[iii] Kirzner, I. M. (Ed.). (1973). Competition and entrepreneurship. University of Chicago Press; http://bit.ly/2Zvg5AV; Kirzner, I. M. (1980). Perception, Opportunity, and Profit: Studies in the Theory of Entrepreneurship (First Edition edition). Univ of Chicago Pr.; Kirzner, I. M. (1984). Incentives for Discovery. Economic Affairs, 4(2), 4; Kirzner, I. M. (Ed.). (1985). Discovery and the capitalist process. University of Chicago Press; Kirzner, I. M. (Ed.). (1989). Discovery, capitalism, and distributive justice. B. Blackwell; Kirzner, I. M. (1997). Entrepreneurial discovery and the competitive market process: An Austrian approach. Journal of Economic Literature, 35, 60–85. ssf. https://www.jstor.org/stable/2729693; Kirzner, I. M. (1999). Creativity and/or alertness: A reconsideration of the Schumpeterian entrepreneur. The Review of Austrian Economics, 11(1), 5–17. https://link.springer.com/article/10.1023%2FA%3A1007719905868?LI=true Kirzner, I. M. (2007). El Empresario. Revista de Economía y Derecho, 4(14), 113–137. Kirzner, I. M. (2009). The alert and creative entrepreneur: A clarification. Small Business Economics, 32(2), 145–152. https://link.springer.com/article/10.1007/s11187-008-9153-7 ; Kirzner, I. M., & Institute of Economic Affairs (Great Britain) (Eds.). (1997). How markets work disequilibrium, entrepreneurship and discovery. Institute of Economic Affairs; core-hf. https://iea.org.uk/publications/research/how-markets-work-disequilibrium-entrepreneurship-and-discovery ; Kirzner, I. M., Seldon, A., & Institute of Economic Affairs (Great Britain) (Eds.). (1980). The Prime mover of progress the entrepreneur in capitalism and socialism: Papers on “The rôle of the entrepreneur.” Institute of Economic Affairs. Transatlantic Arts, sole distributor for the U.S.A; The alert and creative entrepreneur: A clarification | SpringerLink. (n.d.). Retrieved January 26, 2020, from https://link.springer.com/article/10.1007/s11187-008-9153-7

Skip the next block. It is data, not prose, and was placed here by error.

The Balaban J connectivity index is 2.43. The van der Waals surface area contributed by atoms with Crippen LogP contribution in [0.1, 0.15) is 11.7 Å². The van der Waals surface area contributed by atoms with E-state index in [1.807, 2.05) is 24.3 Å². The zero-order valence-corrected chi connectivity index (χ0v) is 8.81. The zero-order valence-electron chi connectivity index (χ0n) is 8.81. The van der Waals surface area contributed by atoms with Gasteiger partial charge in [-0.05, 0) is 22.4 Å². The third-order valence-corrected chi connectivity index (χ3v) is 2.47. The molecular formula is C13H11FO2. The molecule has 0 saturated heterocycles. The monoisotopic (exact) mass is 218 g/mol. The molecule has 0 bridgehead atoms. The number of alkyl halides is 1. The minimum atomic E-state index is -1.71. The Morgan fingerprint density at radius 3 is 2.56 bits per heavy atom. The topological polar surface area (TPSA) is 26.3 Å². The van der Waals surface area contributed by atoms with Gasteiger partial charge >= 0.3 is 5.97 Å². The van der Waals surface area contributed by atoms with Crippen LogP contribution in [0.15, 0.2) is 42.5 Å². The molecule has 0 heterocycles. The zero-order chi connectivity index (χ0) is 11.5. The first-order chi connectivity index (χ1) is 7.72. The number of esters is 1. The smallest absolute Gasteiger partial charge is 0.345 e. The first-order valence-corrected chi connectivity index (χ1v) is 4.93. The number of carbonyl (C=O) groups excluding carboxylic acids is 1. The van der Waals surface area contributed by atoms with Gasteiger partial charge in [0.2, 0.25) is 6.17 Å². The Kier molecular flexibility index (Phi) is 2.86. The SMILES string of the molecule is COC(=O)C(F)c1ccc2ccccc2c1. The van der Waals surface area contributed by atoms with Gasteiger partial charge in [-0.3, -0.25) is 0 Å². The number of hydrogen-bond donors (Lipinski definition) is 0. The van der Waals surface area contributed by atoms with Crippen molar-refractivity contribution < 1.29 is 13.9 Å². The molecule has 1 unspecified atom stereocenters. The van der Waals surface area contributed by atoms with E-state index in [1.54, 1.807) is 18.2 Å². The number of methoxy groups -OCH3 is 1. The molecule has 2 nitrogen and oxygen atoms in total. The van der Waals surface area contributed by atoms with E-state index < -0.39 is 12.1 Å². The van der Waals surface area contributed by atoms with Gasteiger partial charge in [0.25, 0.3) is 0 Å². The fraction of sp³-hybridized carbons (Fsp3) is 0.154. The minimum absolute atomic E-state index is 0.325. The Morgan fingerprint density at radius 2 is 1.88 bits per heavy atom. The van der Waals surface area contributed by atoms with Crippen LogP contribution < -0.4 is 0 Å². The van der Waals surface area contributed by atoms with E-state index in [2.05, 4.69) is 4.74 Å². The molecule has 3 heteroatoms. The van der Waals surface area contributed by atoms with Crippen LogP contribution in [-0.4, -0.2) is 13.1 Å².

[iv] Ardichvili, A., Cardozo, R., & Ray, S. (2003). A theory of entrepreneurial opportunity identification and development. Journal of Business Venturing, 18, 111.
[v] Australian Public Service Commission, & others. (2007). Tackling wicked problems: A public policy perspective. Retrieved from https://legacy.apsc.gov.au/tackling-wicked-problems-public-policy-perspective; Riedy, C. (2013, May 28). Climate change is a super wicked problem. Retrieved from https://medium.com/@chrisjriedy/climate-change-is-a-super-wicked-problem-b2e2b77d947d; see also Boik, J. (2017, February 20). Solving problems that matter could be the next big thing. Retrieved from https://medium.com/age-of-awareness/solving-problems-that-matter-could-be-the-next-big-thing-8a068dfa4ce2; Kolko, J. (n.d.). Wicked problems. Retrieved from https://www.wickedproblems.com/1_wicked_problems.php .